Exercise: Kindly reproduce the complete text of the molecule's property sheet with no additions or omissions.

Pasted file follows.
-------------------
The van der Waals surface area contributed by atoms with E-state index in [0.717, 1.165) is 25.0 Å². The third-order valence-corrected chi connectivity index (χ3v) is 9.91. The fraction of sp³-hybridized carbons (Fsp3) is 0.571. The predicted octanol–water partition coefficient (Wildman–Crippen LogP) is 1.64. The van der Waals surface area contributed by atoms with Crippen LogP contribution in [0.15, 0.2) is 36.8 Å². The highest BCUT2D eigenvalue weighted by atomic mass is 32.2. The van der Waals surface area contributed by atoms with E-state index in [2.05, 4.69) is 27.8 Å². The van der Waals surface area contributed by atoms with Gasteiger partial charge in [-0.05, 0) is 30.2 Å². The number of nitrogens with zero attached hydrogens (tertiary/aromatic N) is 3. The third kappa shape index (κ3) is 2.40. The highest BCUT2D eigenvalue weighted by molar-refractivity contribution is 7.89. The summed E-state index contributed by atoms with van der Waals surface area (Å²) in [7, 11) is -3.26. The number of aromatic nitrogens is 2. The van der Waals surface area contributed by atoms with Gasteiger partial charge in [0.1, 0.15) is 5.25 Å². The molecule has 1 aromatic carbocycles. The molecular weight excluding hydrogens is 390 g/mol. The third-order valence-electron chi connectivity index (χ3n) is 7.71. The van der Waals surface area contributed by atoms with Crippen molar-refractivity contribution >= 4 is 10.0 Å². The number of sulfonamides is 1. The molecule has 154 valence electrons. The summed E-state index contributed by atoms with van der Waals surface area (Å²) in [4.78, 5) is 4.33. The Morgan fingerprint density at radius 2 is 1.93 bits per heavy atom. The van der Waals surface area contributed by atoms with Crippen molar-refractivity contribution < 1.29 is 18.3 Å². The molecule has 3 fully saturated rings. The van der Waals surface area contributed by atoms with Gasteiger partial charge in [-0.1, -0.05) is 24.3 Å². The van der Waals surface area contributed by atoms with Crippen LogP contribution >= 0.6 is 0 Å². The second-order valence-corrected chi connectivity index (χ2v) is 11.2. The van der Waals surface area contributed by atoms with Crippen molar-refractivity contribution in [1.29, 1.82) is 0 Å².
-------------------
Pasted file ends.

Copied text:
The van der Waals surface area contributed by atoms with E-state index in [0.717, 1.165) is 25.0 Å². The third-order valence-corrected chi connectivity index (χ3v) is 9.91. The fraction of sp³-hybridized carbons (Fsp3) is 0.571. The predicted octanol–water partition coefficient (Wildman–Crippen LogP) is 1.64. The van der Waals surface area contributed by atoms with Crippen LogP contribution in [0.15, 0.2) is 36.8 Å². The highest BCUT2D eigenvalue weighted by atomic mass is 32.2. The van der Waals surface area contributed by atoms with E-state index in [2.05, 4.69) is 27.8 Å². The van der Waals surface area contributed by atoms with Gasteiger partial charge in [-0.05, 0) is 30.2 Å². The number of nitrogens with zero attached hydrogens (tertiary/aromatic N) is 3. The third kappa shape index (κ3) is 2.40. The highest BCUT2D eigenvalue weighted by molar-refractivity contribution is 7.89. The summed E-state index contributed by atoms with van der Waals surface area (Å²) in [7, 11) is -3.26. The number of aromatic nitrogens is 2. The van der Waals surface area contributed by atoms with Gasteiger partial charge in [0.1, 0.15) is 5.25 Å². The molecule has 1 aromatic carbocycles. The molecular weight excluding hydrogens is 390 g/mol. The third-order valence-electron chi connectivity index (χ3n) is 7.71. The van der Waals surface area contributed by atoms with Crippen molar-refractivity contribution >= 4 is 10.0 Å². The number of sulfonamides is 1. The molecule has 154 valence electrons. The summed E-state index contributed by atoms with van der Waals surface area (Å²) in [4.78, 5) is 4.33. The Morgan fingerprint density at radius 2 is 1.93 bits per heavy atom. The van der Waals surface area contributed by atoms with Crippen molar-refractivity contribution < 1.29 is 18.3 Å². The molecule has 3 fully saturated rings. The van der Waals surface area contributed by atoms with Gasteiger partial charge in [-0.1, -0.05) is 24.3 Å². The van der Waals surface area contributed by atoms with Crippen LogP contribution >= 0.6 is 0 Å². The second-order valence-corrected chi connectivity index (χ2v) is 11.2. The van der Waals surface area contributed by atoms with Crippen molar-refractivity contribution in [1.29, 1.82) is 0 Å².